Here is PFAW’s report on Judge Alito’s judicial decisions. I assume these people have identified the decisions that liberals consider the most allegedly troubling of his 300+ opinions.
Though this might be kind of ambitious, I’d like to try to tackle about one of these a day, starting with the most controversial. So far, I have written about two of them: the Casey dissent on spousal notification for abortion, and the Doe v. Groody case on the strip-search of the ten-year-old girl (actually a technical case about the scope of a search warrant).
Even before Judge Alito was nominated, I focused on the Casey dissent as the likely Ground Zero for any debate about his nomination. I chose to follow up with the strip-search case because the lefties’ description of it was so lurid that it actually sounded like they were kidding. It made me curious.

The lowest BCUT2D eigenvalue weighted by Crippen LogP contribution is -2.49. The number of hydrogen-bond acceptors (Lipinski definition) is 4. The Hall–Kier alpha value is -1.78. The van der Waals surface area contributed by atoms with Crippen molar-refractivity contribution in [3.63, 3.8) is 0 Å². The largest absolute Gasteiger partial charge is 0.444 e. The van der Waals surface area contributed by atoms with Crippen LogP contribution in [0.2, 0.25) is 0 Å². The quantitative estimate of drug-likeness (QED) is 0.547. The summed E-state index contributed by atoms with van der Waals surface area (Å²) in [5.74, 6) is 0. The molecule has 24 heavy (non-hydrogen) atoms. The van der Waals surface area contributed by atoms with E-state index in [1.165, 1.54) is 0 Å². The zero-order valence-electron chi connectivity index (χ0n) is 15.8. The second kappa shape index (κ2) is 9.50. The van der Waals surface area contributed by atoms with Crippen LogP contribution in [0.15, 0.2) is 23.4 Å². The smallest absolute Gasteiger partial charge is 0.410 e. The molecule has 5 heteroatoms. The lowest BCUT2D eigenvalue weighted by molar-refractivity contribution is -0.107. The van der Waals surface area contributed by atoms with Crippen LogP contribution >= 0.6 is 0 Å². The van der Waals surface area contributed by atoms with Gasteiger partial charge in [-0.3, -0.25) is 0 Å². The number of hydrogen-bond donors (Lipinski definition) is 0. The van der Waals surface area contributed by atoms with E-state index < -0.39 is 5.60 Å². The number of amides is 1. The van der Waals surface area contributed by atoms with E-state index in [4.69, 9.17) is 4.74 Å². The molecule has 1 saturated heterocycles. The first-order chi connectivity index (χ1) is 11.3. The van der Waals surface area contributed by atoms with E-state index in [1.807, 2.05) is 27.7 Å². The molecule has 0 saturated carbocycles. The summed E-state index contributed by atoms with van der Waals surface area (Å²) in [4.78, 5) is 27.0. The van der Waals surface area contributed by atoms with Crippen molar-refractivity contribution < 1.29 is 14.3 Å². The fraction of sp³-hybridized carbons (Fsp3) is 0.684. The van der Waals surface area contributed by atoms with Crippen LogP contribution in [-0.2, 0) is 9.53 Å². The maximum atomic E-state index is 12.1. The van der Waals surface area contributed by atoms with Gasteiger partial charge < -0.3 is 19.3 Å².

I am soliciting suggestions for what cases to tackle next. Even if these cases have been discussed elsewhere in the blogosphere, I am hoping you will be interested in my take on them. For one thing, I guarantee you a careful reading of each case I discuss. For another, I guarantee you that I will tell you what I actually think, even if it may tend to harm the Alito nomination. I think I have proven that with my discussion of Doe v. Groody, in which I expressed some disagreement with one aspect of Judge Alito’s decision. You have my pledge that I consider my reputation for personal integrity to be paramount, and thus far more important than any contribution I might make to the success of a Supreme Court nomination.
Bottom line: I’ll give you the straight scoop as I see it.
So what cases do you want me to analyze? I plan to tackle the Family and Medical Leave Act case tonight.